From Richard Bland Lee
Frederick’sburg Ap. 29. 1805
I take the liberty of inclosing to you a plan for establishing Iron works in the County of Spottsylvania.1 This project if executed is so important to the County which you inhabit—that I indulge an hope, that it will recieve the countenance of your name and approbation.
The mode of payment is rendered so easy—that according to Mr. Strode’s calculations,2 the profits of furnace immediately erected would pay all the instalments except the first—and an advance of $200 on each share would afford an ample fund to build a furnace and put it into action.
Mr. Strode himself, on the prospect, of a completion of the company, would take a large interest in it.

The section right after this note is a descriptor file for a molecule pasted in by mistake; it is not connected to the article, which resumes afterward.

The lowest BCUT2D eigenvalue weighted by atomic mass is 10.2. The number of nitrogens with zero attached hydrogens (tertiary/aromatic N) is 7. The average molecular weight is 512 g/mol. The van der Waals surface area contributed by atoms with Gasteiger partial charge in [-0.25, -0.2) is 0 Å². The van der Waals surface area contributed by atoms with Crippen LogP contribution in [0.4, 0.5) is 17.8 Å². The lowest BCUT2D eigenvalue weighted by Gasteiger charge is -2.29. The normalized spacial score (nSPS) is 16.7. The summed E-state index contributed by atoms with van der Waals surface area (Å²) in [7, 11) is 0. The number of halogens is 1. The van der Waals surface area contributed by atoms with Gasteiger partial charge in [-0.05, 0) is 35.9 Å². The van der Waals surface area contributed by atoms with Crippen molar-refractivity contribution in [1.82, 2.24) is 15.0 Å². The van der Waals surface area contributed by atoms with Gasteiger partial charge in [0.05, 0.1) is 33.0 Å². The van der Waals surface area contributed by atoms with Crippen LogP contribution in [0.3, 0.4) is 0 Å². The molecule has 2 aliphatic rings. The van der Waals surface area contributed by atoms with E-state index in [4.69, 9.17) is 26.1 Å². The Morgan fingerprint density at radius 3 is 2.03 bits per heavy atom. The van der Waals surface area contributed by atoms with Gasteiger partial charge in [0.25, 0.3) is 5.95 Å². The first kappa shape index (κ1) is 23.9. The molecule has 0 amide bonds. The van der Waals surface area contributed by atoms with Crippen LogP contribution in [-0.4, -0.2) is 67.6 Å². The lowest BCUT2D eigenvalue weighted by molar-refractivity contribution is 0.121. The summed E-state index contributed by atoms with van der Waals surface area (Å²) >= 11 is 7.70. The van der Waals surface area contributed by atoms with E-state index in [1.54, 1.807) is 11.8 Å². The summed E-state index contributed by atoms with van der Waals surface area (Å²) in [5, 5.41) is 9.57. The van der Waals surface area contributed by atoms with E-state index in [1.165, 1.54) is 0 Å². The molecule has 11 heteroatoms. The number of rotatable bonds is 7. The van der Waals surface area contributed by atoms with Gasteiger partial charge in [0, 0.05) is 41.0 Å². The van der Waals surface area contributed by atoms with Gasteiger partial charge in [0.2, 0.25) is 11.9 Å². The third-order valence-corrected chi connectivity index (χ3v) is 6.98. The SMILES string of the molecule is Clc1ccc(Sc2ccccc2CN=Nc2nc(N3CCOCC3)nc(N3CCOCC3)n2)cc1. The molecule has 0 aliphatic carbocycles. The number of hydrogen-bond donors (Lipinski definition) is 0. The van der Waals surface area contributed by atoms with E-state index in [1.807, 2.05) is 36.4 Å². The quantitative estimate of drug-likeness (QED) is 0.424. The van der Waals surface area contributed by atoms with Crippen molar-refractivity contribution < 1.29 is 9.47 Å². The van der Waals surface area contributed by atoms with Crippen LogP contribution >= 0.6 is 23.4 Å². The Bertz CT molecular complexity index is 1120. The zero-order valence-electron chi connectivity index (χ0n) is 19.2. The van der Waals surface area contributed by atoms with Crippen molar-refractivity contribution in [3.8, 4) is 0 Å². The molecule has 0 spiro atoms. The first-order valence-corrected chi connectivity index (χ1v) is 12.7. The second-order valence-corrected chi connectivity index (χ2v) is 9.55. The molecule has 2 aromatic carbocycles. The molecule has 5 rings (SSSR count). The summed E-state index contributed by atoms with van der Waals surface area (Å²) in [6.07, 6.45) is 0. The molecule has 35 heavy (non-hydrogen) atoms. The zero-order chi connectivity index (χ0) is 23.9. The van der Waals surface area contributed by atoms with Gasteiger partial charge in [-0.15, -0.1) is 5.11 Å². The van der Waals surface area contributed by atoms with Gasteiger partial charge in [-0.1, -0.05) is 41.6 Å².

Be pleased to tender my sincere good wishes to your Lady & believe me to remain with sentiments of highest esteem Yr: obt Sert:
Richard Bland Lee
P.S. I shall return home in two weeks.
RC (DLC). Enclosure not found.
1. Lee may have referred to the ironworks planned for a tract of land on the Rappahannock River “a few miles above Fredericksburg and Falmouth” that was partly owned by William Wilson (Alexandria Daily Advertiser, 11 Sept. 1805).
2. This was probably John Strode (ca. 1735–ca. 1820) who managed a forge in Stafford County, Virginia, during the Revolutionary War (PJM-PS, description begins Robert A. Rutland et al., eds., The Papers of James Madison: Presidential Series (6 vols. to date; Charlottesville, Va., 1984–). description ends 6:508 n. 1).